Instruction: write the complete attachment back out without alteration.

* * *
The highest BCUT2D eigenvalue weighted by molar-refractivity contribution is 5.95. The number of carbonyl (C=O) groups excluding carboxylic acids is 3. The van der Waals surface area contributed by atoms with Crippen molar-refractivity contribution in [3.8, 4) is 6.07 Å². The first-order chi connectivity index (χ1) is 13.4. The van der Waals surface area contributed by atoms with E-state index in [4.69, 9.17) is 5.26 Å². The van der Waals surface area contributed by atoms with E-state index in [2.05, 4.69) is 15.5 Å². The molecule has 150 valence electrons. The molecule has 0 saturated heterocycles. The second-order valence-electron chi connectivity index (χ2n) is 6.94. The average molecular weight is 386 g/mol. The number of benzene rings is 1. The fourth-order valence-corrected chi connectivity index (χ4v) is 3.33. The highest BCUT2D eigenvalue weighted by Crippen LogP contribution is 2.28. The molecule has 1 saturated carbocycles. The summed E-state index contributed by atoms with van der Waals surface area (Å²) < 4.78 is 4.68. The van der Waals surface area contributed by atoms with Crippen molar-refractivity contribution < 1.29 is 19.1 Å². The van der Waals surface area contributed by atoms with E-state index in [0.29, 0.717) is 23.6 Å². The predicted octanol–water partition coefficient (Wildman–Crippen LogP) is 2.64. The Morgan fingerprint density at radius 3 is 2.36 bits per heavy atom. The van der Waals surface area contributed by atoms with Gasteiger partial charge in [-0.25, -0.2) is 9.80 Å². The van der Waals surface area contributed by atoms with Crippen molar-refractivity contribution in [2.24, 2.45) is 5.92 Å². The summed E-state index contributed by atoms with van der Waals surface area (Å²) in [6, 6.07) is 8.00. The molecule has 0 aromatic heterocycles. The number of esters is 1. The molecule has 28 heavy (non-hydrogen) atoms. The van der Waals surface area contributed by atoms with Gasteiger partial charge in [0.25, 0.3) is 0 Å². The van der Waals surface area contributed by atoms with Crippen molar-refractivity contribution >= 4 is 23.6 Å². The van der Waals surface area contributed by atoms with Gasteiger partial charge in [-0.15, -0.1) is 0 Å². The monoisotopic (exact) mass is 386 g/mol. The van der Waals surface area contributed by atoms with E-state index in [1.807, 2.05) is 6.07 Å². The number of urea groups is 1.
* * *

The highest BCUT2D eigenvalue weighted by molar-refractivity contribution is 5.95. The number of carbonyl (C=O) groups excluding carboxylic acids is 3. The van der Waals surface area contributed by atoms with Crippen molar-refractivity contribution in [3.8, 4) is 6.07 Å². The first-order chi connectivity index (χ1) is 13.4. The van der Waals surface area contributed by atoms with E-state index in [4.69, 9.17) is 5.26 Å². The van der Waals surface area contributed by atoms with E-state index in [2.05, 4.69) is 15.5 Å². The molecule has 150 valence electrons. The molecule has 0 saturated heterocycles. The second-order valence-electron chi connectivity index (χ2n) is 6.94. The average molecular weight is 386 g/mol. The number of benzene rings is 1. The fourth-order valence-corrected chi connectivity index (χ4v) is 3.33. The highest BCUT2D eigenvalue weighted by Crippen LogP contribution is 2.28. The molecule has 1 saturated carbocycles. The summed E-state index contributed by atoms with van der Waals surface area (Å²) < 4.78 is 4.68. The van der Waals surface area contributed by atoms with Crippen molar-refractivity contribution < 1.29 is 19.1 Å². The van der Waals surface area contributed by atoms with E-state index in [0.29, 0.717) is 23.6 Å². The predicted octanol–water partition coefficient (Wildman–Crippen LogP) is 2.64. The Morgan fingerprint density at radius 3 is 2.36 bits per heavy atom. The van der Waals surface area contributed by atoms with Gasteiger partial charge in [-0.25, -0.2) is 9.80 Å². The van der Waals surface area contributed by atoms with Crippen molar-refractivity contribution in [2.24, 2.45) is 5.92 Å². The summed E-state index contributed by atoms with van der Waals surface area (Å²) in [6, 6.07) is 8.00. The molecule has 0 aromatic heterocycles. The number of esters is 1. The molecule has 28 heavy (non-hydrogen) atoms. The van der Waals surface area contributed by atoms with Gasteiger partial charge in [0.25, 0.3) is 0 Å². The van der Waals surface area contributed by atoms with Crippen molar-refractivity contribution >= 4 is 23.6 Å². The van der Waals surface area contributed by atoms with Gasteiger partial charge in [-0.15, -0.1) is 0 Å². The monoisotopic (exact) mass is 386 g/mol. The van der Waals surface area contributed by atoms with E-state index in [1.807, 2.05) is 6.07 Å². The number of urea groups is 1.